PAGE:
It’s no secret that I love making baguettes. In fact, I made a batch of sourdough baguettes based on Hamelman’s Baguettes de Tradition from his great book “Bread” this morning. Technically, Baguettes de Tradition is a straight dough. But I love the processing technique and it’s difficult to make because the hydration is 76%. And using a levain further exacerbates things because the acid in it makes the dough more extensible – and sticky.
But after I made them, I wondered what the chef’s poolish formula was like, so I looked it up and was a little shocked by his formula. A 66% hydration dough? That couldn’t be right. It’s commonly accepted that baguette dough is around 75% hydration, give or take a percentage point or two. It’s a fairly wet dough. But 66% is getting close to stiff!
But the kicker for this recipe is the long bulk fermentation at 2-2 1/2 hours and the long final fermentation at 1-1/2 hours. This gives the dough plenty of time to form lots of air bubbles, which is what you want with baguettes plus, the long periods of rest in the bulk fermentation give the dough plenty of time to relax. With a moderately stiff dough like this, you want to give it plenty of relaxation time if you can.
As my title indicates, this is an adapted recipe. The reason for this is that in the book, the quantities are all listed in kilos and pounds, which leads me to believe that this recipe really is geared towards a full-fledged bakery. But everything can be scaled if you work out the percentages properly. Also, the chef uses fresh yeast in his final dough, but I adapted the recipe to use regular, instant dry yeast for both the poolish and final dough. There’s no difference in what either does. You just use less granulated yeast. Here’s the formula:
**If you have fresh yeast and want to use it in place of the granulated yeast, just divide by 0.4.
- Mix all the ingredients together until smooth. I like mixing the yeast into the flour first to distribute it, then adding the water. Let ferment at room temperature for 12 to 16 hours or until the top is highly pockmarked and bubbling and ever so slightly domed.
- When the poolish is ready, dump everything thing into a mixing bowl and mix thoroughly. If using a mixer, incorporate ingredients at low speed for a couple of minutes, then increase speed to second speed and run for 1-2 minutes to break up any large lumps. Once the dough starts to pull cleanly off the sides, stop. If mixing by hand, thoroughly mix until moderately smooth being careful not to knead the dough too much.1
- Bulk ferment the dough for 2 hours, gently folding it after the first hour and being careful not to degas it too much.
- Divide2 the dough and lightly shape it into rounds, then bench rest (covered) on a lightly floured surface seam side up for 10 to 30 minutes depending on tightly you preshaped them. I recommend having a fairly light touch as you don’t want a skin to form.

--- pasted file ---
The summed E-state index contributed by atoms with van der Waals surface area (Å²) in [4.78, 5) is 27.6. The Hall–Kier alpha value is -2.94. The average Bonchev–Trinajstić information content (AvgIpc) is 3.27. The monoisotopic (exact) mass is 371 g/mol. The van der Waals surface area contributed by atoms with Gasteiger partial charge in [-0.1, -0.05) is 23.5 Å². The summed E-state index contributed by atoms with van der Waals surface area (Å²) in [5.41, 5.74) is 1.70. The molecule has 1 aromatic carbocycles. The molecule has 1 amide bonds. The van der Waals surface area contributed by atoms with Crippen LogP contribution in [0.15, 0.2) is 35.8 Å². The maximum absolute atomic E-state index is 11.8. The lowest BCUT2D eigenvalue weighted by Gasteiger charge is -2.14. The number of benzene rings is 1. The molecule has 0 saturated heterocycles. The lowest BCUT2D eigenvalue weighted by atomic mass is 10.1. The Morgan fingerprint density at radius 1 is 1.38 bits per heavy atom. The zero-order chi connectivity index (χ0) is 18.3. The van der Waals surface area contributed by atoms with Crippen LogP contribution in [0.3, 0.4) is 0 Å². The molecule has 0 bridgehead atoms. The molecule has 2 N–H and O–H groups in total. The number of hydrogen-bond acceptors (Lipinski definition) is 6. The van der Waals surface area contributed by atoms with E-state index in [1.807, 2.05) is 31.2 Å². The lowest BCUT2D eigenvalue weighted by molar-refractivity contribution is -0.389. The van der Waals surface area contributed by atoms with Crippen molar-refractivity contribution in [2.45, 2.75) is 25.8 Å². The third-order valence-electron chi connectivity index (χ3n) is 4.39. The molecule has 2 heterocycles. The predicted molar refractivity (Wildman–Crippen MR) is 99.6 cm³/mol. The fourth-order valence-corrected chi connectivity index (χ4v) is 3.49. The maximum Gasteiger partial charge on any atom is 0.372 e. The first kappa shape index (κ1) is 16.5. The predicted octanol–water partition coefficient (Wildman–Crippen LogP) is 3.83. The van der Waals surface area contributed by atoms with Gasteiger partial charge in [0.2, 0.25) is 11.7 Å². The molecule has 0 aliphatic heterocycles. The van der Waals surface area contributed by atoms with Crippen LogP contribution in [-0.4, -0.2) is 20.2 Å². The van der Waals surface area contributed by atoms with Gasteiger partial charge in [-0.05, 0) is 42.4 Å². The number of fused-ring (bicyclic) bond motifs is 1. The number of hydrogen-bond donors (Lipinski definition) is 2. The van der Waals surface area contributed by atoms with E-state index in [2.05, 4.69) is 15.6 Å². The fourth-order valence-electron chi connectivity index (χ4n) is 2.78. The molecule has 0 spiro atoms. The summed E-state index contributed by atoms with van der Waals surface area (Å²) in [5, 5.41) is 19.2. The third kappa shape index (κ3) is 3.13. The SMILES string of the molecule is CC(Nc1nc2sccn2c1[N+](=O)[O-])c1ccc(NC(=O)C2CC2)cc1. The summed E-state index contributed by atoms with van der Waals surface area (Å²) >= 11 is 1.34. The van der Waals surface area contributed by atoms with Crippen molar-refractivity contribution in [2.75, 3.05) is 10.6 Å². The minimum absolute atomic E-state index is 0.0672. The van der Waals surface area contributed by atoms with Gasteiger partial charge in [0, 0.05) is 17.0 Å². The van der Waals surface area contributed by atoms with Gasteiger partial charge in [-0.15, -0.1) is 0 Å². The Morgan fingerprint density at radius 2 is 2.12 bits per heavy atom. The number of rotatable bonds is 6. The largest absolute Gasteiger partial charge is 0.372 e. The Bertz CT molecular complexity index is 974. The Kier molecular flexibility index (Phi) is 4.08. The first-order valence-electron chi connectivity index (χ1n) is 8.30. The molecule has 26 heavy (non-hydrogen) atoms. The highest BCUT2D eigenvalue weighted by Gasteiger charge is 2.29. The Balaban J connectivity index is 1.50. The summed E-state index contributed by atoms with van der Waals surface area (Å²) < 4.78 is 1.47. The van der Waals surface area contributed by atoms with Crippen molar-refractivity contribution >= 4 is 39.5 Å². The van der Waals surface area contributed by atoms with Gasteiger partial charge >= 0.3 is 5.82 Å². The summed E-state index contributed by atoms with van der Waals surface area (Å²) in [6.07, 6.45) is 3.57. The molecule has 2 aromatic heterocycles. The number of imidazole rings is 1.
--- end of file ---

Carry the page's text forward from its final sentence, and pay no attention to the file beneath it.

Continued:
- Once the dough has relaxed, shape them into long cylinders then set them on a well-floured couche or tea towel seam side up.
- Let the shaped loaves do a final fermentation for 1-1 1/2 hour. This is VERY important because shaping the loaves will have degassed them a bit and this long, final fermentation allows the gluten to relax and reform bubbles.
- Preheat oven to 460°F. When the loaves are ready, bake them for 24-26 minutes applying steam for the first 15 minutes.
- Whether using a machine or mixing by hand it’s important to NOT knead a baguette dough too much. You want the fermentation process to naturally form the gluten bonds and not force it by kneading. This will really tighten up the dough which you don’t want.
- Since I bake on a stone, I divide the dough into five pieces at about 336g apiece and 20″ long. You can do 8 pieces at about 14-15″ long as well to fit on a baking or baguette tray.
I’ve been writing this post while smack dab in the process of making these baguettes. I have to admit that I was really surprised at how supple the dough was when it ready to shape. It wasn’t nearly as pliable as my normal, high-hydration baguettes, but it was still pliant and luxurious.
And because it was rather cool in my kitchen, I let bulk fermentation go for almost three hours. And even at that point, it was easily less than 80% fully proofed. But that’s okay because it gave me plenty of runway for final fermentation, which I’ll probably take to a full 1 1/2 hour to ensure the loaves are close to fully proofed. This is definitely a recipe where I need to let everything that happens before baking get most of the work done on the dough!